The importance of reflecting on what you are doing, as part of the learning process, has been emphasised by many investigators. Reflective Observation is the second stage (in the usual representation) of the Kolb learning cycle.
Donald Schön (1983) suggested that the capacity to reflect on action so as to engage in a process of continuous learning was one of the defining characteristics of professional practice. He argued that the model of professional training which he termed "Technical Rationality"—of charging students up with knowledge in training schools so that they could discharge when they entered the world of practice, perhaps more aptly termed a "battery" model—has never been a particularly good description of how professionals "think in action", and is quite inappropriate to practice in a fast-changing world.
The cultivation of the capacity to reflect in action (while doing something) and on action (after you have done it) has become an important feature of professional training programmes in many disciplines, and its encouragement is seen as a particularly important aspect of the role of the mentor of the beginning professional. Indeed, it can be argued that “real” reflective practice needs another person as mentor or professional supervisor, who can ask appropriate questions to ensure that the reflection goes somewhere, and does not get bogged down in self-justification, self-indulgence or self-pity!
Argyris and Schön (1978) differentiate between "single-loop" and "double-loop" learning, drawing on a distinction made by Ashby (1960) in a seminal work on cybernetics. For our purposes, single-loop learning is a simple version of the Lewin/Kolb cycle, in which performance is evaluated through reflection and then corrected or improved. In double-loop learning, the whole activity is part of a larger cycle, in which the reflection takes place on the fact of engaging in the activity and the assumptions implicit in it. This is the kind of reflection explored in Boud, Keogh and Walker (1985), and relates to Bateson's learning II and even learning III.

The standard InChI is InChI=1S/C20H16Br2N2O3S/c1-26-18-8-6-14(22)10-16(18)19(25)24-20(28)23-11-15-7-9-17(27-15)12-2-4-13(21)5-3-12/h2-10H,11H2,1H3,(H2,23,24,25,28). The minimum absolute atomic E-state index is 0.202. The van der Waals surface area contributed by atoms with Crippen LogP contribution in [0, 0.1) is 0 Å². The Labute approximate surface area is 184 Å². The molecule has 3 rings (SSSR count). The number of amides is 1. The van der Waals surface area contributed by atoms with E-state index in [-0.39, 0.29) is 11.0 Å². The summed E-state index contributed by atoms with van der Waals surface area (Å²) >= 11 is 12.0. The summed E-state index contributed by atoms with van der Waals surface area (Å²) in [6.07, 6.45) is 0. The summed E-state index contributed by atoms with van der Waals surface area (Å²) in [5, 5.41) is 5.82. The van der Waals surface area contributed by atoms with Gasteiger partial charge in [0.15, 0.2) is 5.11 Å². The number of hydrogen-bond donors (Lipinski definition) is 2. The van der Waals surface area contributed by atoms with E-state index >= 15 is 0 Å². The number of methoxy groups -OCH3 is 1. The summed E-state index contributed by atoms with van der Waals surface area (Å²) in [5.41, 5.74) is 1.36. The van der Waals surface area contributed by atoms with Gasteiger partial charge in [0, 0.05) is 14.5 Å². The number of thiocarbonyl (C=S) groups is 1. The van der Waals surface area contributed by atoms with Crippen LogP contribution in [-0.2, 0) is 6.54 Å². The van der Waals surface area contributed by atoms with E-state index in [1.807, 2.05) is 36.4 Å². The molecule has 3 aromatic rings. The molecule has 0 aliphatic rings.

For critical discussion of the idea see Tennant (1997) and for a full exposition see Moon (1999). The latter has an interesting discussion in her chapter 5 of the prominence of reflection in the discourse of professionalism in teaching and nursing in particular. She suggests that it is more about reinforcing professional identity than about improving practice, and comments;
"A generalization that seems to apply to teaching, nursing and social work is the fact that there is relatively little concern for the effect of reflective practice on the subject of the professional's action ... Since the improvement in learning [etc.] is deemed central to the purposes of these professions, this seems to be a surprising omission. ... Copeland, Birmingham and Lewin (1993) ask a critical question: 'Do students of highly reflective teachers learn more or better or even differently?'"